“This is control Team 27, keep it professional or you’ll be fined.”
I smile again “Hey Jim, I’ll tell Alison you’ll be over later.” there’s another muffled curse quickly stifled and the radio goes quiet.

Behind me, miss case shuffles in her seat and taps on the glass. I slide it back and glance over my shoulder.
“Is that true?”
I glance over her shoulder to the camera behind her, the red light is on, and the boom mike is hovering.
“No,” I reply, my face deadly serious “it’s just me having a laugh with control.”
“Is that necessary?” her face is carefully poised to reflect her disdain of the situation, her measured disapproval of what I have just said.
“Not at all,” I smile “it just keeps us sane.”
She pouts, an expression long practised, designed to make it look as if she cares about this matter. I shrug inwardly and turn back to the dashboard. Mary takes one hand off briefly to wag her finger at me and I smile, no doubt we’ll pass by Alison and I’ll say hi, and that Jim will no doubt be around tonight to work off some of his tension.

We get to the location in a matter of minutes and I grab the black bag from the cabin, grabbing my sidearm from the other side. As I exit the vehicle, the camera crew is already out there and waiting for me. I holster the sidearm and move over to the injured ganger, who’s rolling around on the floor, screaming blue murder. It’s nothing serious, looks like CAF fire. I pin him down and open up the bag, picking out the round and spreading KSC on the wound. It starts to close up slowly and I close the bag, getting up and moving him off the street. I notice the crew is gathered around him as I head back towards the wagon, pausing for a second, I fire off a quick whistle to get their attention. One of the camera guys turns to me and I motion for them to move up quickly. Despite this, they spend a further minute lingering over the wound before they tire of it (in other words, it closes) and come back to the wagon. Once on board, Miss Case looks through the window and starts trilling again.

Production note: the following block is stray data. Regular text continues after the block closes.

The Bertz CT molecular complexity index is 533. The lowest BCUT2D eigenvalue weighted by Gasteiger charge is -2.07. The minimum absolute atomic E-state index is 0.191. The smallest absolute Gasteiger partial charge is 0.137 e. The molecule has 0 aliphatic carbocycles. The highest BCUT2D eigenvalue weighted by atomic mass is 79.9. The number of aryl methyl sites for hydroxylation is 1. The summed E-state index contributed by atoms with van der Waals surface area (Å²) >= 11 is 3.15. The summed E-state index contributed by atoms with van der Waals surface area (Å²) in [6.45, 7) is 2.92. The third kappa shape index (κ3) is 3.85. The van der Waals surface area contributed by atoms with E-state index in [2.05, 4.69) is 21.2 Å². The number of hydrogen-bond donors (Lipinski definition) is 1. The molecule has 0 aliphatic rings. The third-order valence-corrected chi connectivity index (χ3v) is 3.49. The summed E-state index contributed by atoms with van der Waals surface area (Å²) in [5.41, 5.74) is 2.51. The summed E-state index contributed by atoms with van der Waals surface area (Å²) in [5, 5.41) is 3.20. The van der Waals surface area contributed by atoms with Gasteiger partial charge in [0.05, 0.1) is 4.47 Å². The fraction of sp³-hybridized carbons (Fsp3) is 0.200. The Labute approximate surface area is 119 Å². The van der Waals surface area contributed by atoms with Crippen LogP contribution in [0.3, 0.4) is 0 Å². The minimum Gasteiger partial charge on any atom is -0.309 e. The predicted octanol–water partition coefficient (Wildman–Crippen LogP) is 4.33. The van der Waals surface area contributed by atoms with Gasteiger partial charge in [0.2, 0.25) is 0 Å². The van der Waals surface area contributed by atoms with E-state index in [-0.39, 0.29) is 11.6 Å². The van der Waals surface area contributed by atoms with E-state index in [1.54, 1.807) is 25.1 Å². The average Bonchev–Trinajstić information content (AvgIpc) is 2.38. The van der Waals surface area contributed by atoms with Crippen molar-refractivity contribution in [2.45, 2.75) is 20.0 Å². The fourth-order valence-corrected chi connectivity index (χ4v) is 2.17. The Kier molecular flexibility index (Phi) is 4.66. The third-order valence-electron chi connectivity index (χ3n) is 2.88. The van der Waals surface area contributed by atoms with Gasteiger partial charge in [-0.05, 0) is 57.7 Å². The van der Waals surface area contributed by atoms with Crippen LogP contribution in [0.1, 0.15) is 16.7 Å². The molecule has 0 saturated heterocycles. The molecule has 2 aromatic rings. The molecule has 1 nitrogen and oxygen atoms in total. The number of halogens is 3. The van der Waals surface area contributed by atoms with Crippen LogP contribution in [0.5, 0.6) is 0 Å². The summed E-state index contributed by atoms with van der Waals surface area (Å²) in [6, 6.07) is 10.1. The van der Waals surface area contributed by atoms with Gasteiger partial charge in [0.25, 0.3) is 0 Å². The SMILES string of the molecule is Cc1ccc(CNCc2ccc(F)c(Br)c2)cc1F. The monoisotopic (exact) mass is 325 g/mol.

“That wasn’t a normal SLA drug was it?”

I can’t believe the stupidity of this woman, if it was a non-SLA drug, she’s just announced it to all and sundry. I sigh to myself again and mentally prepare my response.

“Of course it’s a SLA drug, it’s called KSC, which stands for Kick Start Civilian, it is a milder version of Operative KickStart, which is only used for emergency cases. In cases where the gangers have been shooting each other up, it’s too expensive to waste normal kickstart on them, and they’ll only take that as an excuse to be using better firearms. This way, the person I just gave that does to will be wandering around for a few more days with a very sore chest, then they’ll be fine.”

I can see that her interest went around the time I’d said course, so I continue, the camera crew is being professional about this, and if nothing else, I can explain a little something should this ever go out of downtown TV.

“This is simple really, we’re not here to patch up people after fights, we’re here to patch people up who, through no fault of their own, have fallen victim to unfortunate circumstance, this way, we keep the cost down and the people moving.”

One of the camera guys nudges Case from her staring out of the window and she starts visibly, pausing for a few seconds while her brain tries in vain to catch up with what has been said.

“So, in your opinion, is it worth patching up gangers” Nice sharp question, time to play political.

“Every person” Her attention span is gone again “no matter their circumstance, is entitled to the protection of SLA and the right to be patched up from their injuries, SLA would never say that anyone is not worth patching up.” She looks like she’s gone to sleep again, the camera guy nudges her again.

“So why did only you go out there then?”

“Standard Operating procedure, each one of these wagons carries enough drugs to keep a gang buzzing for a month, if both of us go out, they can get the controls to the van, and by default, the drug store.” She’s looking confused again, so I elaborate. “If only one of us goes out, the other person can signal backup should something bad happen.” My mistake, it wasn’t confusion, it was boredom.

I shrug to myself and turn back to the dash, Mary glances over, guess I must have sounded a little bit rattled with the last comments. I flash a swift grin over to her, too swift it would seem, she smiles sadly, as if to say “Don’t let it get to you.”